The mere mention of this event elicits fears of the nuclear holocaust that almost was. For 14 days in October 1962, the two superpowers seemed destined to clash directly about the Soviet emplacement of Medium Range Ballistic Missiles (MRBMs) and Intermediate Range Ballistic Missiles (IRBMs) in Cuba. To prevent the installation of additional offensive weapons in Cuba, John F. Kennedy declared a naval quarantine around Cuba. Tensions reached a near breaking point when a U-2 flight was shot down over Cuba, and Khrushchev demanded US missiles be removed from Turkey in exchange for Soviet missiles being removal from Cuba. Ultimately, Khrushchev was compelled to settle for a US pledge not to invade Cuba, and a private agreement to resolve NATO’s missile bases in Turkey.
Time: Mid War
Removed after event: Yes
An ostensibly neutral event that in practice is of far more benefit to the US than the USSR. The event accomplishes several things:
- It lowers DEFCON to 2, so as a headline it is useful to deny the USSR a battleground coup;
- It prevents the opponent from further coups without removing influence from Turkey/West Germany or Cuba.
Now, as US, it is not usually a big deal to remove two from Turkey or West Germany: you’ll almost always have at least two influence in one of those two countries, and removing influence is not a big deal for either of them.
As USSR, however, this event is very problematic if Fidel hasn’t been triggered. If you don’t have influence in Cuba, then you can’t remove it, and so you are essentially locked out of coups for the rest of the turn. This has a number of effects:
- The US is able to play Lone Gunman, which is no longer a DEFCON suicide card;
- The US can play Che without repercussion;
- The US can raise DEFCON (via SALT Negotiations or How I Learned to Stop Worrying) and then coup away freely;
- The USSR is unable to play DEFCON-raising cards (in particular the USSR is now unable to trigger SALT Negotiations or ABM Treaty) without allowing the US several easy coups.
- The US will certainly earn at least 2 Mil Ops VPs, and possibly more if they can raise DEFCON;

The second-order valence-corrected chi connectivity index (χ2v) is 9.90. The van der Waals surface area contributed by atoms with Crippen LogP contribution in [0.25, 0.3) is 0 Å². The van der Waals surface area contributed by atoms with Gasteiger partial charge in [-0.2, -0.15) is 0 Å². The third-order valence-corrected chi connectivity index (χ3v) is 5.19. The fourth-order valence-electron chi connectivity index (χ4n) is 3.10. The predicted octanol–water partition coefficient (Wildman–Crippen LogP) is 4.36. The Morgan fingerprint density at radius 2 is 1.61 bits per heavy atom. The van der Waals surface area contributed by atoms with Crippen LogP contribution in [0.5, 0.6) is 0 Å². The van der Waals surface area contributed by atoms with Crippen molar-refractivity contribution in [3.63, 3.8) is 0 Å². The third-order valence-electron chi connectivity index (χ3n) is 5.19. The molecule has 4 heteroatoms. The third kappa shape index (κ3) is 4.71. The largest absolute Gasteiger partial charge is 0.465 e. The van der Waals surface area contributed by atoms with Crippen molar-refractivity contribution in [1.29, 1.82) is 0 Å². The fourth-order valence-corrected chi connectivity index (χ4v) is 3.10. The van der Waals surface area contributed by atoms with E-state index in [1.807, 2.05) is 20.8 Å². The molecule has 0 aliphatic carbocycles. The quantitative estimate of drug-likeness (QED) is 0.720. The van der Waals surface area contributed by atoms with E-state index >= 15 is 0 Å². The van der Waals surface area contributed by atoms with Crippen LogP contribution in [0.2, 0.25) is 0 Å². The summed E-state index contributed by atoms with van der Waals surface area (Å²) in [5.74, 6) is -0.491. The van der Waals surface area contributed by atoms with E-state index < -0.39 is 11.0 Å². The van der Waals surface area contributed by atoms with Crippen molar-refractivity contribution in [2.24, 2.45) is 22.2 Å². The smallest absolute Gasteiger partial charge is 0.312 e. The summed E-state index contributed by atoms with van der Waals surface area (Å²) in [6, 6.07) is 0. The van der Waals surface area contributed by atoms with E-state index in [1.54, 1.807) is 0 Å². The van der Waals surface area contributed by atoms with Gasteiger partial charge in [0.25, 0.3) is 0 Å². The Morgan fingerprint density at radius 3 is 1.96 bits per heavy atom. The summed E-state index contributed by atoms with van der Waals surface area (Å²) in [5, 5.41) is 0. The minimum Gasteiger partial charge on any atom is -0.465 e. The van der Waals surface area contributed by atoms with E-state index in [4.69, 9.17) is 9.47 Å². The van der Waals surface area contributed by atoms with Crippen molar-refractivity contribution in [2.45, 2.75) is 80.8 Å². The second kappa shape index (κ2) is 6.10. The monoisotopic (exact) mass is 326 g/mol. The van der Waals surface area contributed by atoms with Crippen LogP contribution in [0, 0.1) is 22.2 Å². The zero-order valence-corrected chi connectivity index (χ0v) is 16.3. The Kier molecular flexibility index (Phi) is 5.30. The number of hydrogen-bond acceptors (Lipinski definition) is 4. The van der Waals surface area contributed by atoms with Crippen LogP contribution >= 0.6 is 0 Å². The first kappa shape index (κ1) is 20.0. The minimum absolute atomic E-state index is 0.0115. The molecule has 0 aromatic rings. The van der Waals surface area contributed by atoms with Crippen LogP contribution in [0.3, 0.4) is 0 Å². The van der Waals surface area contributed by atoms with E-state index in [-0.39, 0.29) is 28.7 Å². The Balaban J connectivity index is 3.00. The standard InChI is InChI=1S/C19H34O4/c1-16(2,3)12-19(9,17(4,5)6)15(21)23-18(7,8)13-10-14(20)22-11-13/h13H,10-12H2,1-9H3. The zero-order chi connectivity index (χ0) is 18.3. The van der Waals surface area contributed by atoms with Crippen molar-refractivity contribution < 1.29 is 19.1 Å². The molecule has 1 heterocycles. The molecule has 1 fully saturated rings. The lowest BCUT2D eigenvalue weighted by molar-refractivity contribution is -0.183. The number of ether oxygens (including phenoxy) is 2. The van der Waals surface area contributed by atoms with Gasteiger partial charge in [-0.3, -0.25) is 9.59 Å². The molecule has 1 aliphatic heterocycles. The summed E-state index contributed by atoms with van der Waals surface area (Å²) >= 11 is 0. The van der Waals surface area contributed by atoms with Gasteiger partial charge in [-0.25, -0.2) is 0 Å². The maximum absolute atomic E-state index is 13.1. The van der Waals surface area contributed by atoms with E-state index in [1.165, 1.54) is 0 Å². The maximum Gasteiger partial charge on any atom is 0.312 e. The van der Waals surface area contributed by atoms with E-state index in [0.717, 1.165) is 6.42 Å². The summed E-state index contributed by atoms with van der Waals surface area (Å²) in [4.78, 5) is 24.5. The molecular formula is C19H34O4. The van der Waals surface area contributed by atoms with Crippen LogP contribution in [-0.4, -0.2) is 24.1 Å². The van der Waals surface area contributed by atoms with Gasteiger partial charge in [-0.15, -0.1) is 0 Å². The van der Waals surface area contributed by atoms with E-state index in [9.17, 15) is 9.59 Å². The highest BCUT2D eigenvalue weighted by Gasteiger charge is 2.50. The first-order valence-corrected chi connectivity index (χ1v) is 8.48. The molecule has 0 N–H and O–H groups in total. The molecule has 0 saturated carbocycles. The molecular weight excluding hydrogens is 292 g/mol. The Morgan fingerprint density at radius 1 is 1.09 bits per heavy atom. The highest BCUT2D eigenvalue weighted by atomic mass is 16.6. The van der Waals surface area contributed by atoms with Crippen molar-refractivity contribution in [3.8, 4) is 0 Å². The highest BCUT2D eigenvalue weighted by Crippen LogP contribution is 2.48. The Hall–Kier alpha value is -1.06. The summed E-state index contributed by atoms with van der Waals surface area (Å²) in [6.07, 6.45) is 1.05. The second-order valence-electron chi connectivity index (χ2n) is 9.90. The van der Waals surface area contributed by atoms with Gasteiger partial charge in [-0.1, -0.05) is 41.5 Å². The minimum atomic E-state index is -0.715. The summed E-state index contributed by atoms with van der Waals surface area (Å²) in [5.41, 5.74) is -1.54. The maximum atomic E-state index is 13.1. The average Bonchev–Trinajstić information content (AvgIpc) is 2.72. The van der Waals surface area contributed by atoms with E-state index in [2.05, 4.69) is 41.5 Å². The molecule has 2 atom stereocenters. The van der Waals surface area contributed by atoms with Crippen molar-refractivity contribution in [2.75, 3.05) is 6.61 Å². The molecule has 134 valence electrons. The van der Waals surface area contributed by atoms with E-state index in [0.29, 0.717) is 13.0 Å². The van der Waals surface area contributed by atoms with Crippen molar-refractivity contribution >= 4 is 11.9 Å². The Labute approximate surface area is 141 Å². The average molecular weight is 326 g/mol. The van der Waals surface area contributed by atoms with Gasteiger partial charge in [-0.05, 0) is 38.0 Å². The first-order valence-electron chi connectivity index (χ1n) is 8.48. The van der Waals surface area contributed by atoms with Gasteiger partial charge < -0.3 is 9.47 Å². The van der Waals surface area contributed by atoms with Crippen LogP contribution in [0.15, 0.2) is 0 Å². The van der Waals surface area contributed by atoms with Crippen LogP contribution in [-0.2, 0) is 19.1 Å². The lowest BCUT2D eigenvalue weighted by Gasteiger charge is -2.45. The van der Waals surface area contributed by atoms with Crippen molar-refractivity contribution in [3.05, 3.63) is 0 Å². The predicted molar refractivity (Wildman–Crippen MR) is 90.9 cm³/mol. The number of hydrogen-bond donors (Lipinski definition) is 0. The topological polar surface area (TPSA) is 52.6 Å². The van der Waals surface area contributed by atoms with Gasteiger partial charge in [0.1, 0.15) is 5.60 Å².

- The US can spread freely through non-battlegrounds without fear of being couped.
Of course, the USSR can reap some of these benefits as well (it is nice not to have to worry about Nuclear Subs!), but it is rare for the US to have no influence in either West Germany or Turkey.
Even if the USSR does control Cuba, a Cuban Missile Crisis headline is still pretty annoying, because losing 2 influence in Cuba makes it quite vulnerable.
Finally, Cuban Missile Crisis is a decent headline if you anticipate that your opponent’s headline will lower DEFCON and be subsequent to yours. For example, as US, if the USSR headlines Olympic Games (or Missile Envy, and you hold We Will Bury You), then a Cuban Missile Crisis headline will win you the game.
A couple of rules pointers:
- The influence removal is not an Action and can be done at any time. (It is unclear whether you can actually do this in the middle of your opponent’s Action, i.e., after he announces an intent to coup or realign Cuba, but this is probably an area better suited for sportsmanship than explicit timing rules.)
- The Cuban Missile Crisis win condition takes precedence over a DEFCON-lowering coup, so Lone Gunman is no longer a DEFCON suicide card if the USSR is under its effect and cannot cancel it. (Presumably Lee Harvey Oswald is unable to assassinate Kennedy until he has successfully resolved the Crisis.)
- The text of Nuclear Subs (which confusingly reads “Does not affect Cuban Missile Crisis”) simply means that a US player with Nuclear Subs is not immune from the effects of the Cuban Missile Crisis.
- Cuban Missile Crisis applies to all coups, including “free” coups (through Junta or Tear Down This Wall).